Women leading the way in STEM

March 18, 2021 · 6 min read · By ASU Online

Women are fueling change across science, technology, engineering and math (STEM) industries that are typically dominated by men. We’re highlighting two women who have relentlessly pursued their dreams and amplified their voices and actions to inspire the next generation of women in STEM.


Dr. Lindy Elkins-Tanton is an award-winning planetary scientist and vice president and co-chair of Arizona State University’s Interplanetary Initiative. She works to prepare humanity for the future of space and currently serves as principal investigator of the groundbreaking Psyche mission — NASA’s first to explore a metal-rich asteroid. Dr. Elkins-Tanton teaches ASU’s technological leadership program both online and on campus.

Mara Aspinall is a professor of practice for Arizona State University’s College of Health Solutions, and teaches biomedical diagnostics both in person and online. She is a health care industry leader and pioneer committed to active civic involvement. Aspinall is the managing director and co-founder of BlueStone Venture Partners, a venture fund investing in life sciences technology companies. She is also managing director of the Health Catalysts Group, a consulting firm dedicated to the growth of health information technology and diagnostics firms, publishing the popular Health Catalysts Diagnostics Year in Review.

Mara Aspinall, professor of practice for Arizona State University’s College of Health Solutions.

Mara Aspinall, professor of practice for Arizona State University’s College of Health Solutions.

A future without limits: STEM leads to all different paths

Women make up only 28% of the STEM workforce and men vastly outnumber women majoring in most STEM fields in college, according to the American Association of University Women.

When women gain a fundamental understanding of science, technology, engineering and math they can open the door to a variety of career paths and help close gender gaps.

“A STEM education is the most important foundational learning that anyone can attain, even if you aren’t in a STEM field,” Aspinall said. “It teaches you to learn logically and think critically. It’s a fundamental foundation for understanding how to review and process information, which is a tremendous advantage in any industry.”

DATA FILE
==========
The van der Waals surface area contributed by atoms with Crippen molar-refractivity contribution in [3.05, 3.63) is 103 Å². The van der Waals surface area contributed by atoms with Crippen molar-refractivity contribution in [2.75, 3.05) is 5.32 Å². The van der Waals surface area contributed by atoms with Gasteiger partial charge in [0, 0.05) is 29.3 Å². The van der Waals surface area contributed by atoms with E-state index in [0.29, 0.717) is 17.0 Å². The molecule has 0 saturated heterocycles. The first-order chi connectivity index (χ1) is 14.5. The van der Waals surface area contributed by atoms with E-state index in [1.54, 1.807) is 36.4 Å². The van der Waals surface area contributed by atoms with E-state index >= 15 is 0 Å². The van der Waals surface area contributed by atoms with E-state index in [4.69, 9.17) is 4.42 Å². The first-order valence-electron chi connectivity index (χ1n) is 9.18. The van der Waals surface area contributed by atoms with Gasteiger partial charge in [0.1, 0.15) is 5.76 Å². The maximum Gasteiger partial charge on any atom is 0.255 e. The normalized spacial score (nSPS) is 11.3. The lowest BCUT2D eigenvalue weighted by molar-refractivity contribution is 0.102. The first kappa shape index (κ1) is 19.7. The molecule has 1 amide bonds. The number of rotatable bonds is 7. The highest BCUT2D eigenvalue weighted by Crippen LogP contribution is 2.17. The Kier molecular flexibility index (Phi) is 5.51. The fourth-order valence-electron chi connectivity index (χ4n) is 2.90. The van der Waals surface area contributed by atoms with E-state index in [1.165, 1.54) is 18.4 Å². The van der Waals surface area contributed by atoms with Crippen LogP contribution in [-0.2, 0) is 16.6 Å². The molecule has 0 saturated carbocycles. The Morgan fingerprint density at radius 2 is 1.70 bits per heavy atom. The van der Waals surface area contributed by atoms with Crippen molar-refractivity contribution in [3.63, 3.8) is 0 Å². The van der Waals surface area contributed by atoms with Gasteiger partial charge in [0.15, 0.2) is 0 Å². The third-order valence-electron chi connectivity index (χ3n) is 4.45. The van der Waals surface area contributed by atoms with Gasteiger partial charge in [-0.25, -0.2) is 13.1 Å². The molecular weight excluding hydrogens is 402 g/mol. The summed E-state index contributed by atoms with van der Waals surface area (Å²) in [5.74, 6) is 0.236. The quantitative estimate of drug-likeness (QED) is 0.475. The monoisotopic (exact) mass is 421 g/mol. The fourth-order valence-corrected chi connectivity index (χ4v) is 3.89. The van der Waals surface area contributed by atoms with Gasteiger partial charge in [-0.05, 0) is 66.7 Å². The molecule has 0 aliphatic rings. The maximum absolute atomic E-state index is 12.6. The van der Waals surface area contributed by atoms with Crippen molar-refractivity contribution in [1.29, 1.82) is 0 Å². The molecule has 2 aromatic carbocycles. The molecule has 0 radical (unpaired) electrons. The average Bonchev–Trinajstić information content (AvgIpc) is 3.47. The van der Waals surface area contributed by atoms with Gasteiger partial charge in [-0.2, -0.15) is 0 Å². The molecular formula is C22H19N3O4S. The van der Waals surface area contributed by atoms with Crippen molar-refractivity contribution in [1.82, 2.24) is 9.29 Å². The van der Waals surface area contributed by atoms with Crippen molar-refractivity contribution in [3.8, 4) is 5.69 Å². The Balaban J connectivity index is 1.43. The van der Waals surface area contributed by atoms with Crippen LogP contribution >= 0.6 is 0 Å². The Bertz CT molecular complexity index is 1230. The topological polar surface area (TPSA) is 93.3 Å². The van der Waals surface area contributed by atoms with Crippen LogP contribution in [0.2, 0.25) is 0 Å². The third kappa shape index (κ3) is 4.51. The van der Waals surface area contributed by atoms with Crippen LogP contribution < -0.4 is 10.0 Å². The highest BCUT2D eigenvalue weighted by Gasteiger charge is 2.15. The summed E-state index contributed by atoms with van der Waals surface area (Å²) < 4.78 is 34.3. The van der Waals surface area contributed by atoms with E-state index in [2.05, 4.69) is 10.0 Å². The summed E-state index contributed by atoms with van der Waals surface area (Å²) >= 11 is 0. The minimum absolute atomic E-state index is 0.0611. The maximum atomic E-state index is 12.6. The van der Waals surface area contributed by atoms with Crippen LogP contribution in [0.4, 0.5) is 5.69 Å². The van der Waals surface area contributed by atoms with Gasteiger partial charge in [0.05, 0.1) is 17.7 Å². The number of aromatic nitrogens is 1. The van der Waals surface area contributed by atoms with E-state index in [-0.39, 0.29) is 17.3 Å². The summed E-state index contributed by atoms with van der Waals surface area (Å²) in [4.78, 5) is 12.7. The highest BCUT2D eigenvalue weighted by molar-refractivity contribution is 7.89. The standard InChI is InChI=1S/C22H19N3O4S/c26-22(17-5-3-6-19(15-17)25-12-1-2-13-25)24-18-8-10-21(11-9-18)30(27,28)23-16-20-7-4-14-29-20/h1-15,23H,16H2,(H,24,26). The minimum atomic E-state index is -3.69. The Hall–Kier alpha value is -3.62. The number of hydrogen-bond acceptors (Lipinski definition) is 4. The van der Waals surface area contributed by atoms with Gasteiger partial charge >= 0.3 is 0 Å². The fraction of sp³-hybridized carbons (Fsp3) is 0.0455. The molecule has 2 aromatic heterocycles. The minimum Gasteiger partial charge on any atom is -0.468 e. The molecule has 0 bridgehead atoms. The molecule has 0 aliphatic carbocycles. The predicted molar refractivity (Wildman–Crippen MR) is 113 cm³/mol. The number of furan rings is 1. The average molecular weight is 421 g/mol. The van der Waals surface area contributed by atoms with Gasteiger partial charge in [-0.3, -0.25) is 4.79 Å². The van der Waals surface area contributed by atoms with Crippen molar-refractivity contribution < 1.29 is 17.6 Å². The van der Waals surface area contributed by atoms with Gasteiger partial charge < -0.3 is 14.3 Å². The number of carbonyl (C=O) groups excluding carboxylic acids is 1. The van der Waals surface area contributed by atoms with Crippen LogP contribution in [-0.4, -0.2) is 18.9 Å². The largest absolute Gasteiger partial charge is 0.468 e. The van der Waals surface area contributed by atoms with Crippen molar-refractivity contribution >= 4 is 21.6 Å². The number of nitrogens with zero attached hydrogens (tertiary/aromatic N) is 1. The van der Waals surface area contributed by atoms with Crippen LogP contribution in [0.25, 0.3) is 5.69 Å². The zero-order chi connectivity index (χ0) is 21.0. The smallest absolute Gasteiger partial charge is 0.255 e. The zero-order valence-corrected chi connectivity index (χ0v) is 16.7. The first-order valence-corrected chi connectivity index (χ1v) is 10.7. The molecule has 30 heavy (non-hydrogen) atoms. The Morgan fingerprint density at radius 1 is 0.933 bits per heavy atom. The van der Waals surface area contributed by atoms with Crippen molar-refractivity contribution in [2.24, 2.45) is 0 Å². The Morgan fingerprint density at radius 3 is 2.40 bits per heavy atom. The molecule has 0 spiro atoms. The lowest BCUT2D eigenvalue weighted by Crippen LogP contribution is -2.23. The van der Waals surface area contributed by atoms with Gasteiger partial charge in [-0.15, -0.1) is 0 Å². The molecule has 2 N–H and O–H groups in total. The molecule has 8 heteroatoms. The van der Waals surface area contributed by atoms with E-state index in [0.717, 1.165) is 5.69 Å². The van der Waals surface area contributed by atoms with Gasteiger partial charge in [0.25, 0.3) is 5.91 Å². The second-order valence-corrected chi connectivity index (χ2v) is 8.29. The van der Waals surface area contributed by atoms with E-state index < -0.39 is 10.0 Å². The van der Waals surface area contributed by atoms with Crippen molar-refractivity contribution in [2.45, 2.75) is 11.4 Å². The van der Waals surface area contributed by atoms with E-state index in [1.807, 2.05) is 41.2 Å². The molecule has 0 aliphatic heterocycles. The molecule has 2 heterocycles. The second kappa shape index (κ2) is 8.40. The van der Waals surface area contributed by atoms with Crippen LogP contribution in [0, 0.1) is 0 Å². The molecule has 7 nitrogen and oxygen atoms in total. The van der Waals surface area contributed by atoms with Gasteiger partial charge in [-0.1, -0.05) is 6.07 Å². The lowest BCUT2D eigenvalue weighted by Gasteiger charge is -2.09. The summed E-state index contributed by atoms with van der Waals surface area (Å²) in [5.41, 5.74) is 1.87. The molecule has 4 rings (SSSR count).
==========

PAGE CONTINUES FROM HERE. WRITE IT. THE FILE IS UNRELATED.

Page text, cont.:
The problem-solving skills you develop while studying STEM courses can prepare you for deeper thinking and strategizing. Having the ability to make decisions based on logic and data is vital to your success.


Rising from humble beginnings and overcoming challenges


Many of the women advocating for change and striving to impact the future are those who have faced major challenges along the way. They use their personal anecdotes to help empower other women to never stop believing in their ability to make a difference.

“I describe my childhood in two ways,” Dr. Elkins-Tanton said. “On one hand, I was super privileged. My parents had enough money and we lived in a nice part of town. On the other hand, it was a tough childhood that caused me huge problems later in my life. It gave me a lot of work to do in my 20s.”

Several pivotal moments helped shape Dr. Elkins-Tanton's belief in taking action when something isn’t right, and to try to make a change where she sees things are wrong. Her past continues to impact her role as a leader and person of influence.

Aspinall also faced hurdles starting at a young age.

“As a young woman, I always wanted to be a doctor — desperately. However, in high school my guidance counselor told me that wasn’t an option because I was a girl,” Aspinall said. “I grew up in a low-income neighborhood in Brooklyn, New York, where only about 50% of the students graduated high school. Becoming a doctor was tough for a boy in this neighborhood, but for a girl — impossible.”

Aspinall nearly gave up on her dreams because of her high school guidance counselor’s advice.